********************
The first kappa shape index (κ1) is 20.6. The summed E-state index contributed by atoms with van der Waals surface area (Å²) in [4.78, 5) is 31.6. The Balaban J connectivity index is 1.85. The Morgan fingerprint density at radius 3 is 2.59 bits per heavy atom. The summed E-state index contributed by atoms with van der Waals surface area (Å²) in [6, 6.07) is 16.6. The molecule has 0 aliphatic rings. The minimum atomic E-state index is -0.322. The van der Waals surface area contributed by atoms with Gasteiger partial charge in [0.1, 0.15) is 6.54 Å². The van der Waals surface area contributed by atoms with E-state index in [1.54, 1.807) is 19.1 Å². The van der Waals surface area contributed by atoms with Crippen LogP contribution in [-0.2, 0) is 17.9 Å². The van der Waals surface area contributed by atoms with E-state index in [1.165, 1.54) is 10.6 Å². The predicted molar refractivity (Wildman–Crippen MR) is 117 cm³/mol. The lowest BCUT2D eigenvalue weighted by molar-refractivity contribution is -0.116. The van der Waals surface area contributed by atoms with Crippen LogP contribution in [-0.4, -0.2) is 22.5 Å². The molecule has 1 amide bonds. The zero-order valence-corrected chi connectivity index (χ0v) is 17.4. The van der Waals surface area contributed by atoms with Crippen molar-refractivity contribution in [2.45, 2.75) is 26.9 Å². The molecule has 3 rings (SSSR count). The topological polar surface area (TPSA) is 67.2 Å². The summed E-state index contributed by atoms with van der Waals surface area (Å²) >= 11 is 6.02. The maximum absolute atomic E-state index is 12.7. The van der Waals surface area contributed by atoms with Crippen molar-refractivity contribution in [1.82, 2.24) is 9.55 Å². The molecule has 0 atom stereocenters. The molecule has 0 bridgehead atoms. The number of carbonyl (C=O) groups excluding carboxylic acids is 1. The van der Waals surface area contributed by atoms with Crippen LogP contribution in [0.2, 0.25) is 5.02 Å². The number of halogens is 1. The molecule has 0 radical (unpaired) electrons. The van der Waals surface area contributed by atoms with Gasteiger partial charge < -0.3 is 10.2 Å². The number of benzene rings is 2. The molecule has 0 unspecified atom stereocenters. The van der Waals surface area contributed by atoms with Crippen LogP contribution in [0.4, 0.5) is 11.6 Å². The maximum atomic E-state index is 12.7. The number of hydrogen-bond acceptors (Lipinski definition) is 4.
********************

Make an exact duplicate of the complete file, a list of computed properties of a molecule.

The first kappa shape index (κ1) is 20.6. The summed E-state index contributed by atoms with van der Waals surface area (Å²) in [4.78, 5) is 31.6. The Balaban J connectivity index is 1.85. The Morgan fingerprint density at radius 3 is 2.59 bits per heavy atom. The summed E-state index contributed by atoms with van der Waals surface area (Å²) in [6, 6.07) is 16.6. The molecule has 0 aliphatic rings. The minimum atomic E-state index is -0.322. The van der Waals surface area contributed by atoms with Gasteiger partial charge in [0.1, 0.15) is 6.54 Å². The van der Waals surface area contributed by atoms with E-state index in [1.54, 1.807) is 19.1 Å². The van der Waals surface area contributed by atoms with Crippen LogP contribution in [-0.2, 0) is 17.9 Å². The van der Waals surface area contributed by atoms with E-state index in [1.165, 1.54) is 10.6 Å². The predicted molar refractivity (Wildman–Crippen MR) is 117 cm³/mol. The lowest BCUT2D eigenvalue weighted by molar-refractivity contribution is -0.116. The van der Waals surface area contributed by atoms with Crippen LogP contribution in [-0.4, -0.2) is 22.5 Å². The molecule has 1 amide bonds. The zero-order valence-corrected chi connectivity index (χ0v) is 17.4. The van der Waals surface area contributed by atoms with Crippen molar-refractivity contribution in [2.45, 2.75) is 26.9 Å². The molecule has 3 rings (SSSR count). The topological polar surface area (TPSA) is 67.2 Å². The summed E-state index contributed by atoms with van der Waals surface area (Å²) >= 11 is 6.02. The maximum absolute atomic E-state index is 12.7. The van der Waals surface area contributed by atoms with Crippen molar-refractivity contribution in [1.82, 2.24) is 9.55 Å². The molecule has 0 atom stereocenters. The molecule has 0 bridgehead atoms. The number of carbonyl (C=O) groups excluding carboxylic acids is 1. The van der Waals surface area contributed by atoms with Crippen LogP contribution in [0.2, 0.25) is 5.02 Å². The number of halogens is 1. The molecule has 0 radical (unpaired) electrons. The van der Waals surface area contributed by atoms with Gasteiger partial charge < -0.3 is 10.2 Å². The number of benzene rings is 2. The molecule has 0 unspecified atom stereocenters. The van der Waals surface area contributed by atoms with Crippen LogP contribution in [0.4, 0.5) is 11.6 Å². The maximum atomic E-state index is 12.7. The number of hydrogen-bond acceptors (Lipinski definition) is 4.